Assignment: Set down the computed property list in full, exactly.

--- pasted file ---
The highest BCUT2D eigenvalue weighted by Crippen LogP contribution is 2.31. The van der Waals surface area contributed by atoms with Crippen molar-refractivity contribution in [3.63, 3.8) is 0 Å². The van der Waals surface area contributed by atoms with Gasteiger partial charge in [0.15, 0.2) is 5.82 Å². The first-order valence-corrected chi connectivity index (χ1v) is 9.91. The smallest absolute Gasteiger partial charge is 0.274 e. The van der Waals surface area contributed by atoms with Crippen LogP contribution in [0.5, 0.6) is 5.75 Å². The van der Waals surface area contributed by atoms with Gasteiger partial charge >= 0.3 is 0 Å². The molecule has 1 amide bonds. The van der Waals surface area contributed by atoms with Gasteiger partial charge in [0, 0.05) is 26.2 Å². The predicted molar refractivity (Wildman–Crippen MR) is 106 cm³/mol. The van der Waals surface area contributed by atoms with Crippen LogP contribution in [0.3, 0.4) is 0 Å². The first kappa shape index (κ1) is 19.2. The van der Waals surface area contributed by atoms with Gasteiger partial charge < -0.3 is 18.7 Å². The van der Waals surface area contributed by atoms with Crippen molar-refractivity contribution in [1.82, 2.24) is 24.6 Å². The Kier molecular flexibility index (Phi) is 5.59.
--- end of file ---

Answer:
The highest BCUT2D eigenvalue weighted by Crippen LogP contribution is 2.31. The van der Waals surface area contributed by atoms with Crippen molar-refractivity contribution in [3.63, 3.8) is 0 Å². The van der Waals surface area contributed by atoms with Gasteiger partial charge in [0.15, 0.2) is 5.82 Å². The first-order valence-corrected chi connectivity index (χ1v) is 9.91. The smallest absolute Gasteiger partial charge is 0.274 e. The van der Waals surface area contributed by atoms with Crippen LogP contribution in [0.5, 0.6) is 5.75 Å². The van der Waals surface area contributed by atoms with Gasteiger partial charge >= 0.3 is 0 Å². The molecule has 1 amide bonds. The van der Waals surface area contributed by atoms with Gasteiger partial charge in [0, 0.05) is 26.2 Å². The predicted molar refractivity (Wildman–Crippen MR) is 106 cm³/mol. The van der Waals surface area contributed by atoms with Crippen LogP contribution in [0.3, 0.4) is 0 Å². The first kappa shape index (κ1) is 19.2. The van der Waals surface area contributed by atoms with Gasteiger partial charge < -0.3 is 18.7 Å². The van der Waals surface area contributed by atoms with Crippen molar-refractivity contribution in [1.82, 2.24) is 24.6 Å². The Kier molecular flexibility index (Phi) is 5.59.